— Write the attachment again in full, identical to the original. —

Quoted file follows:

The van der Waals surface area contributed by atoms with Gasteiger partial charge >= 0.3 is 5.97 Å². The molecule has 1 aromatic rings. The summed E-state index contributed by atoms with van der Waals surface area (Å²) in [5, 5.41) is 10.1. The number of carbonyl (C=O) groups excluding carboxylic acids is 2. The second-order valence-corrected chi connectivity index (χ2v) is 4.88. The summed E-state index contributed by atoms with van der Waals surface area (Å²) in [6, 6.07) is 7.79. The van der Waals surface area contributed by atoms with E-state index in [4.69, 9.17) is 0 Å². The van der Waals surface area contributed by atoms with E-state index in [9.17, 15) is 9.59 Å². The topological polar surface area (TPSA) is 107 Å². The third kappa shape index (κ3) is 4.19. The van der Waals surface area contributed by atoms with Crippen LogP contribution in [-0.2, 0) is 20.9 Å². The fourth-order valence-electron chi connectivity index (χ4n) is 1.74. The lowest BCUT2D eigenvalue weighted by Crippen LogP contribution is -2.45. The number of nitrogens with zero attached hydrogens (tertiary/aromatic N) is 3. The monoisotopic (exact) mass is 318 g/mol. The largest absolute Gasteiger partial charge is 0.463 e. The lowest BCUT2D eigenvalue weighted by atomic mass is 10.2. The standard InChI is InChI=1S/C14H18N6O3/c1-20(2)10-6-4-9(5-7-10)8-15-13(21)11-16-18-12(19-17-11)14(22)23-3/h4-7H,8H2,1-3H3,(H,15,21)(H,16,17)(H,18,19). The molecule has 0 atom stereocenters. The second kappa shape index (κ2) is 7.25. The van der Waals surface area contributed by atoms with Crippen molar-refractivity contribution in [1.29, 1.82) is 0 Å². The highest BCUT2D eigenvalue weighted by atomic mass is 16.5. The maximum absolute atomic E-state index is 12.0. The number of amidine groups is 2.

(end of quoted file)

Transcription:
The van der Waals surface area contributed by atoms with Gasteiger partial charge >= 0.3 is 5.97 Å². The molecule has 1 aromatic rings. The summed E-state index contributed by atoms with van der Waals surface area (Å²) in [5, 5.41) is 10.1. The number of carbonyl (C=O) groups excluding carboxylic acids is 2. The second-order valence-corrected chi connectivity index (χ2v) is 4.88. The summed E-state index contributed by atoms with van der Waals surface area (Å²) in [6, 6.07) is 7.79. The van der Waals surface area contributed by atoms with E-state index in [4.69, 9.17) is 0 Å². The van der Waals surface area contributed by atoms with E-state index in [9.17, 15) is 9.59 Å². The topological polar surface area (TPSA) is 107 Å². The third kappa shape index (κ3) is 4.19. The van der Waals surface area contributed by atoms with Crippen LogP contribution in [-0.2, 0) is 20.9 Å². The fourth-order valence-electron chi connectivity index (χ4n) is 1.74. The lowest BCUT2D eigenvalue weighted by Crippen LogP contribution is -2.45. The number of nitrogens with zero attached hydrogens (tertiary/aromatic N) is 3. The monoisotopic (exact) mass is 318 g/mol. The largest absolute Gasteiger partial charge is 0.463 e. The lowest BCUT2D eigenvalue weighted by atomic mass is 10.2. The standard InChI is InChI=1S/C14H18N6O3/c1-20(2)10-6-4-9(5-7-10)8-15-13(21)11-16-18-12(19-17-11)14(22)23-3/h4-7H,8H2,1-3H3,(H,15,21)(H,16,17)(H,18,19). The molecule has 0 atom stereocenters. The second kappa shape index (κ2) is 7.25. The van der Waals surface area contributed by atoms with Crippen molar-refractivity contribution in [1.29, 1.82) is 0 Å². The highest BCUT2D eigenvalue weighted by atomic mass is 16.5. The maximum absolute atomic E-state index is 12.0. The number of amidine groups is 2.